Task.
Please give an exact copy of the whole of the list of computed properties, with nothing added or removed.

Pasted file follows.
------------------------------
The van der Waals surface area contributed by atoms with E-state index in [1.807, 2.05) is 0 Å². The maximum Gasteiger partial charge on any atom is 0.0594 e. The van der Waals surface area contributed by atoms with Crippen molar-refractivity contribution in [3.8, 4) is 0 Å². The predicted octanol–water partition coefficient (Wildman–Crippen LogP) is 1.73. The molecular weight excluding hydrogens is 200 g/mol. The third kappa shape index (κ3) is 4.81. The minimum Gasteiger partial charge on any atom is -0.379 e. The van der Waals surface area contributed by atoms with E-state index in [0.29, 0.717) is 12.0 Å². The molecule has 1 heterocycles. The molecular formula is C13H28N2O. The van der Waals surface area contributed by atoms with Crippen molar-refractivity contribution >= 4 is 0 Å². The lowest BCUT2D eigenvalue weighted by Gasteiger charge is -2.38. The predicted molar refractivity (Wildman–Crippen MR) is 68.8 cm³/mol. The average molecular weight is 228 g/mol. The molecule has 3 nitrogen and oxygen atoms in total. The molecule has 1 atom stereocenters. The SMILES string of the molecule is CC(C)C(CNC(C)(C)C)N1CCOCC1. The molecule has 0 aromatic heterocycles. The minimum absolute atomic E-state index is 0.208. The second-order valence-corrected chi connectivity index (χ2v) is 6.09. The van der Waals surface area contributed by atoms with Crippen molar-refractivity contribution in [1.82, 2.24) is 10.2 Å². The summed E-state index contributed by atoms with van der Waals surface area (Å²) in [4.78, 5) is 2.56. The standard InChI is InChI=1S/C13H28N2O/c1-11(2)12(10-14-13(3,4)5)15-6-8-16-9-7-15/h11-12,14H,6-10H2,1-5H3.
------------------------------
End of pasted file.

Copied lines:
The van der Waals surface area contributed by atoms with E-state index in [1.807, 2.05) is 0 Å². The maximum Gasteiger partial charge on any atom is 0.0594 e. The van der Waals surface area contributed by atoms with Crippen molar-refractivity contribution in [3.8, 4) is 0 Å². The predicted octanol–water partition coefficient (Wildman–Crippen LogP) is 1.73. The molecular weight excluding hydrogens is 200 g/mol. The third kappa shape index (κ3) is 4.81. The minimum Gasteiger partial charge on any atom is -0.379 e. The van der Waals surface area contributed by atoms with E-state index in [0.29, 0.717) is 12.0 Å². The molecule has 1 heterocycles. The molecular formula is C13H28N2O. The van der Waals surface area contributed by atoms with Crippen molar-refractivity contribution >= 4 is 0 Å². The lowest BCUT2D eigenvalue weighted by Gasteiger charge is -2.38. The predicted molar refractivity (Wildman–Crippen MR) is 68.8 cm³/mol. The average molecular weight is 228 g/mol. The molecule has 3 nitrogen and oxygen atoms in total. The molecule has 1 atom stereocenters. The SMILES string of the molecule is CC(C)C(CNC(C)(C)C)N1CCOCC1. The molecule has 0 aromatic heterocycles. The minimum absolute atomic E-state index is 0.208. The second-order valence-corrected chi connectivity index (χ2v) is 6.09. The van der Waals surface area contributed by atoms with Crippen molar-refractivity contribution in [1.82, 2.24) is 10.2 Å². The summed E-state index contributed by atoms with van der Waals surface area (Å²) in [4.78, 5) is 2.56. The standard InChI is InChI=1S/C13H28N2O/c1-11(2)12(10-14-13(3,4)5)15-6-8-16-9-7-15/h11-12,14H,6-10H2,1-5H3.